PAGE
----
Anticipation is running high that the Modi government will announce sweeping economic reforms in their first full-year budget, especially since their tenure so far has been bereft of any dramatic changes. In this article, Eswar Prasad, Senior Professor of Trade Policy, Cornell University, contends that Modi has laid a good foundation for reforms in his first nine months in office. But the hard work still lies ahead and time is running out.
Prime Minister Narendra Modi’s government is set to unveil its first full-year budget tomorrow. Anticipation is running high that, after nine months in office, Mr Modi will announce sweeping economic reforms — especially since his tenure so far has been bereft of a grand vision or any dramatic changes.
Instead Mr. Modi has made the basics of governance a priority. For instance, the Prime Minister counts getting government officials to come to work on time among his early successes. Mr. Modi has also launched a quiet fight against corruption by dismantling rules and regulations whose principal reason for existence was to allow corrupt bureaucrats to collect rents. He has focused on basic issues like improving sanitation and promoting broader access to the formal financial system.
Method to the apparent timidity on reforms?
Mr. Modi’s political instincts are finely tuned, and there may be method to his apparent timidity on reforms. His government could be laying the groundwork for substantive reforms that have a better chance of success thanks to a broader base of support.
Corruption and weak governance eat away at the fabric of society and disproportionately hurt the poor. The rich and politically powerful (who are usually the same) can find ways around this, but the poor have no such recourse. All of this naturally makes the masses deeply suspicious of reforms.
Market-oriented reforms have lifted tens of millions of Indians out of poverty in the past two decades thanks to faster growth. However, the perception remains that the benefits of reform were largely cornered by the political and economic elite. And it’s true that income and wealth inequality have widened.
So when Mr Modi talks about toilets as a matter of women’s dignity and safety, it touches a nerve. And of course good sanitation has implications for health and workers’ productivity as well. Access to bank accounts gives rural households better returns on savings and an avenue to elude rapacious moneylenders when they need credit.
Improving the working of government and reducing corruption is especially important to those who rely more on government services and cannot afford private alternatives. These issues touch the poor directly and in ways that abstract concepts about the benefits of pro-market reforms cannot.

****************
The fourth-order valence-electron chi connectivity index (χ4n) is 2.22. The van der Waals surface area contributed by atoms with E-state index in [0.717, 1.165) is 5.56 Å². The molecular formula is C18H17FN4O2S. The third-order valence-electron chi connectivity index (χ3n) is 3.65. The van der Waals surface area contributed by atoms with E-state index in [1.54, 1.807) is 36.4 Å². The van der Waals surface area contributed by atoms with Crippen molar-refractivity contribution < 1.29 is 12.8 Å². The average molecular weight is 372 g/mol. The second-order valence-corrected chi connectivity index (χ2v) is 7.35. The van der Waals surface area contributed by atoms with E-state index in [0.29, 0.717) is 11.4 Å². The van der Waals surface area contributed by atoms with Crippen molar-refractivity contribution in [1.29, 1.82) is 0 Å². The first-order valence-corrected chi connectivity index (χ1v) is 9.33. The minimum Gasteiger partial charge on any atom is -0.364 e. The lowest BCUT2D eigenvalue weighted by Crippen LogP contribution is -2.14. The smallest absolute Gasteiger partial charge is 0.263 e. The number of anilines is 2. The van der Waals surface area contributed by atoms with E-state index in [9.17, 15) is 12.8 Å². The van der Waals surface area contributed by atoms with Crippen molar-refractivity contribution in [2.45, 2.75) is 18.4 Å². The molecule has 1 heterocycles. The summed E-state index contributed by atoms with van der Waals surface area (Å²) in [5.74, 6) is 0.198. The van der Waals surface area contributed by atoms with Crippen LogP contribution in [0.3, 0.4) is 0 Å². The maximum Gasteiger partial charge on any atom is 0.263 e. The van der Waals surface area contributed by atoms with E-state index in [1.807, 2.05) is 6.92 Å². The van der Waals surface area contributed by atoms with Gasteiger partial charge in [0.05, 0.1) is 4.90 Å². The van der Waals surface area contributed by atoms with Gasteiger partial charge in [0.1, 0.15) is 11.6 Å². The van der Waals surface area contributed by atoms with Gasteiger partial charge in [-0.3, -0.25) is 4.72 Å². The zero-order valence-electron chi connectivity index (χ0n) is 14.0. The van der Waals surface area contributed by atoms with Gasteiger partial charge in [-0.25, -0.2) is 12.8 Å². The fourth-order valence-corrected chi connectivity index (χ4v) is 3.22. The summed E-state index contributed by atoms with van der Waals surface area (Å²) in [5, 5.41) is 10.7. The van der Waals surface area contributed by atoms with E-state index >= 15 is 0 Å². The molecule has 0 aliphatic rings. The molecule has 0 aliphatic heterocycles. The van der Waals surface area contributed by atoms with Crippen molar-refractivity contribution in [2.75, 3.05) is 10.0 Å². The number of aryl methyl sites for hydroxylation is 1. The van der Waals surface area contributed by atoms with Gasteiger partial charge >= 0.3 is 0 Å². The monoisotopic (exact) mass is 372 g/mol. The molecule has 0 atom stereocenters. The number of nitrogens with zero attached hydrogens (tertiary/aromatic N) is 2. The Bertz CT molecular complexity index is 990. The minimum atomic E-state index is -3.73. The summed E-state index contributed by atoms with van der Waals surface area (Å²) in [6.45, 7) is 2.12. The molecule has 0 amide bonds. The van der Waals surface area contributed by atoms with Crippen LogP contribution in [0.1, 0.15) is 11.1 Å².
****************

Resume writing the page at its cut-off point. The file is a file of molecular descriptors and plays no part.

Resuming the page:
What has worked so far and tasks ahead
Mr. Modi has also had more than his fair share of good luck. The central-bank governor he inherited, Raghuram Rajan, had already established his credibility with financial markets. Mr. Modi supported Dr. Rajan in his fight to control inflation and promote financial-market development, and maintained disciplined fiscal policy. Thus, the Modi government has improved macroeconomic stability - a bedrock of higher growth.
Falling oil prices have been a boon to India, which is a big net importer of oil. And, with India being the only major emerging market with positive growth momentum, foreign investors have been pouring capital into the country. The benefits of this good fortune need to be locked in — by shifting away from wasteful and inefficient subsidies, fostering a more predictable and transparent tax regime, and creating channels for foreign capital to flow into longer-term investments like infrastructure that will boost productivity.
Mr. Modi has been astute in giving India’s states more room to move ahead with some reforms. This fosters the right sort of competition among states and also creates a demonstration effect — if states that undertake reforms are able to show the benefits, this will increase support for reforms in others.
Mr. Modi still has before him the task of pushing forward a raft of major reforms that will benefit India but will be opposed by powerful vested interests that benefit from the existing state of affairs. India needs to change labour laws that have cosseted a small set of workers while holding back manufacturing sector growth and employment opportunities. It must discard red tape that deters business and enriches corrupt bureaucrats.
This budget should finally take tax reform by the horns, laying out a clear timeline for the implementation of the Goods and Services tax (GST), which will replace a hodgepodge of existing taxes. The government needs to build on the progress it has already made in shifting away from expensive and inefficient subsidies towards direct cash transfers. Disinvestment from state-run enterprises and banks has run aground in the face of concerted opposition. Reviving this programme would raise revenues that could be put to better use and, more importantly, improve efficiency and market discipline.
The economy and in particular the manufacturing sector are still hobbled by a woeful physical infrastructure and shortage of energy. Rather than relying on government intervention to solve these problems, Mr. Modi’s government should emphasise financial-market development that could better channel domestic and foreign capital into these sectors.
Without these reforms, India’s economy will not live up to its potential and will face rising social tensions. The foundation is in place but time is running out. Now Mr. Modi must decisively institute reforms that allow the Indian economy to fulfil its potential.
A version of this article has appeared in the Wall Street Journal.